Posted: 23 Oct. 2018 12 min. read

Access to cost and quality data could help physicians succeed in value-based care

By Steve Burrill, vice chairman, US health care leader, Deloitte LLP

Most physicians probably know how much it will cost their patients to park in the hospital’s lot, or what they will pay for a cup of coffee in the cafeteria. But few physicians can help their patients find low-cost laboratory or imaging options in the neighborhood, or point patients to a high-value rehab or skilled-nursing facility, according to the results of our 2018 Survey of US Physicians. If our industry is to successfully migrate to value-based care models, physicians likely need greater access to cost and quality information so they can help patients get more value from the health care system.

A majority of physicians have access to information about their own productivity as well as their performance on quality measures, according to our survey results. However, just 14 percent of the 624 physicians we surveyed said they have access to quality data for the physicians or facilities where they refer patients. Moreover, only 9 percent of surveyed physicians said they are able estimate out-of-pocket costs for their patients.

Cost information could impact physician decision making

Information about care quality, productivity, and cost can influence the decisions physicians make. More than 70 percent of survey respondents said such cost data was valuable, particularly at the point of care. Of the physicians who have access to cost data, more than 60 percent said that knowing what a patient would pay out-of-pocket had compelled them to reconsider or change how they practice. By contrast, just 39 percent of physicians who don’t have access to this information thought that having it would influence their decision making.

But simply providing clinicians with data might not be enough. Health systems that share some cost data with their physicians agree that the information can influence practice patterns. But they note the data must be paired with education. Certain types of cost data, and the way it is reported, can be complicated. To use the data appropriately, physicians should understand how it was collected, and it should be presented in a way that helps physicians choose the most appropriate and affordable treatment option.

While having cost and quality information won’t necessarily lead physicians to make more cost-effective decisions, some anecdotal evidence suggests it could have a positive effect. Consider these examples:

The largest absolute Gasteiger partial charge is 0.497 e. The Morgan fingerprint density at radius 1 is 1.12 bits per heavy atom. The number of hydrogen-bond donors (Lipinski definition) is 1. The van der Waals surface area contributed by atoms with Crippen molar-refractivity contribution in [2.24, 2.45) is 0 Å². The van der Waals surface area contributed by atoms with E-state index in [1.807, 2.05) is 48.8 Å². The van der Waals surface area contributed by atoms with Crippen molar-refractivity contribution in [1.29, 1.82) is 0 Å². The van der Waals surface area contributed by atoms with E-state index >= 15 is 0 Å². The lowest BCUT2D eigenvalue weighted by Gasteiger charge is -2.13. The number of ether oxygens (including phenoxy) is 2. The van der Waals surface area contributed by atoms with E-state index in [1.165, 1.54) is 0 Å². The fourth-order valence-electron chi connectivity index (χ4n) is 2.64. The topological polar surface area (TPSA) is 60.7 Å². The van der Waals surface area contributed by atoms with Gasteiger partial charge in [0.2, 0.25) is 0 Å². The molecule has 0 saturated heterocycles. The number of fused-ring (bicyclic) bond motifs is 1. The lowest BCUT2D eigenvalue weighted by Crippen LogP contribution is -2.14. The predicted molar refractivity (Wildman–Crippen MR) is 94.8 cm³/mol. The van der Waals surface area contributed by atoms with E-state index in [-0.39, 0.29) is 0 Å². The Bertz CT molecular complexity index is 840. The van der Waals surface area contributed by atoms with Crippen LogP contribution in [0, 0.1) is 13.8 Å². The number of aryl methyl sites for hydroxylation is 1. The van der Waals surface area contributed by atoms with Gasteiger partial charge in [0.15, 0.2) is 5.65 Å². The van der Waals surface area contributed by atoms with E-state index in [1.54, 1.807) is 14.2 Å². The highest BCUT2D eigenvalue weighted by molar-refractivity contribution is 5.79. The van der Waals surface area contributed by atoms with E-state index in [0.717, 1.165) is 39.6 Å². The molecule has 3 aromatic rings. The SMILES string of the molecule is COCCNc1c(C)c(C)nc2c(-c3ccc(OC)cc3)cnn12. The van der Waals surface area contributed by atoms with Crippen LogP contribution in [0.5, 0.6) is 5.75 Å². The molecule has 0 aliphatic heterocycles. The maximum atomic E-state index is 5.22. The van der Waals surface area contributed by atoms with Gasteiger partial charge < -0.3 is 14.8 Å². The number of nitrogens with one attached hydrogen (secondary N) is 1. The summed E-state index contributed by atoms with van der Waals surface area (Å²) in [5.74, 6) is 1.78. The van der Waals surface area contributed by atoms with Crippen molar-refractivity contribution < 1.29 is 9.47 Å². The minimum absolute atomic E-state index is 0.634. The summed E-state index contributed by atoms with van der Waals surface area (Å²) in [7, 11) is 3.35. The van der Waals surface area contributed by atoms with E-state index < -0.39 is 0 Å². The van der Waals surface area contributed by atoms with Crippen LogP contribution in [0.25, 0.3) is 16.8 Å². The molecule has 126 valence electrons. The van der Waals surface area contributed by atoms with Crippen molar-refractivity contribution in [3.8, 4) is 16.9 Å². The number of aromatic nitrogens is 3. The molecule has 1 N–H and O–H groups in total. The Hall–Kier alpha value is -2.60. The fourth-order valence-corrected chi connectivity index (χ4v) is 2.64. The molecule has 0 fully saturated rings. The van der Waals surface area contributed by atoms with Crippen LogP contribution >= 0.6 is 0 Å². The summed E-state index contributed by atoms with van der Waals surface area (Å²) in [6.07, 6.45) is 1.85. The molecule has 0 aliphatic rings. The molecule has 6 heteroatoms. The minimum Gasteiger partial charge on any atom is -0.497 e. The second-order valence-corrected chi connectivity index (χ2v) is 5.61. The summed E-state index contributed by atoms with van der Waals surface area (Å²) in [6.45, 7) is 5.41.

• The Texas Hospital Association (THA) piloted a program where electronic health records (EHRs) are used to share relevant cost data with physicians at a large academic hospital. Physicians see patient-specific, real-time hospital wholesale costs for medications, labs, and imaging. The hospital compared physicians who used the enhanced EHR against their historical behavior and against physicians at the same hospital who did not have access to the data. After a little more than two months, the program saved the hospital $430,444 in costs related to medications, labs, and imaging. More than 50 THA member hospitals are now participating in the initiative.1
  • A 2017 study published in The Journal of the American Osteopathic Association found that emergency health care professionals have an inadequate understanding of the costs associated with routine care provided in the emergency room. The study is based on a survey of 441 emergency medicine professionals that asked them to identify the cost of care for three common presentations: abdominal pain, dyspnea, and sore throat. The authors of the study concluded that education related to costs, such as through computerized physician order entry, “is likely to improve efficiency and decrease costs to the patients as well as the health care system overall.”2
  • While clinicians feel a sense of responsibility around the cost of care that they prescribe to patients, they often don’t feel they have “the tools to know, the time to discuss, or the ability to impact how much things cost,” according to a survey of 571 clinicians, clinical leaders, and executives commissioned by the University of Utah Health. According to the survey results, 86 percent of respondents said physicians lack the training needed to discuss cost considerations affecting their patients. The study also found that while physicians feel responsible for the cost of care, they do not feel accountable for it.3

To reconsider treatment decisions, physicians who responded to our survey said data would need to be accurate, actionable, and easily accessible. They call for:

  • Measures that they can impact or are within their control (78 percent) 
  • Measures relevant to their service line or specialty (68 percent), particularly among specialists 
  • Specific action steps (56 percent) 
  • Data/information at the point of decision-making (43 percent) 
  • Reports accessible through regular practice workflow (39 percent) 

According to the results of our survey, most physicians are willing to manage health care costs. However, to successfully manage costs for the health system and patients, they likely need more complete information about the costs of treatment options. Experience suggests that supplying this data to physicians, whether independent or employed, can help improve their performance. All physicians are increasingly being measured by payers, including the Centers for Medicare and Medicaid Services (CMS), on their utilization and cost performance. Providing physicians with actionable cost and quality data could help them make more informed decisions and could lead to lower costs for health systems and patients.


1 IllumiCare, Inc., Texas Hospital Association ( 
2 National Center for Biotechnology Information, US National Library of Medicine ( 
3 NEJM Catalyst and University of Utah Health ( 

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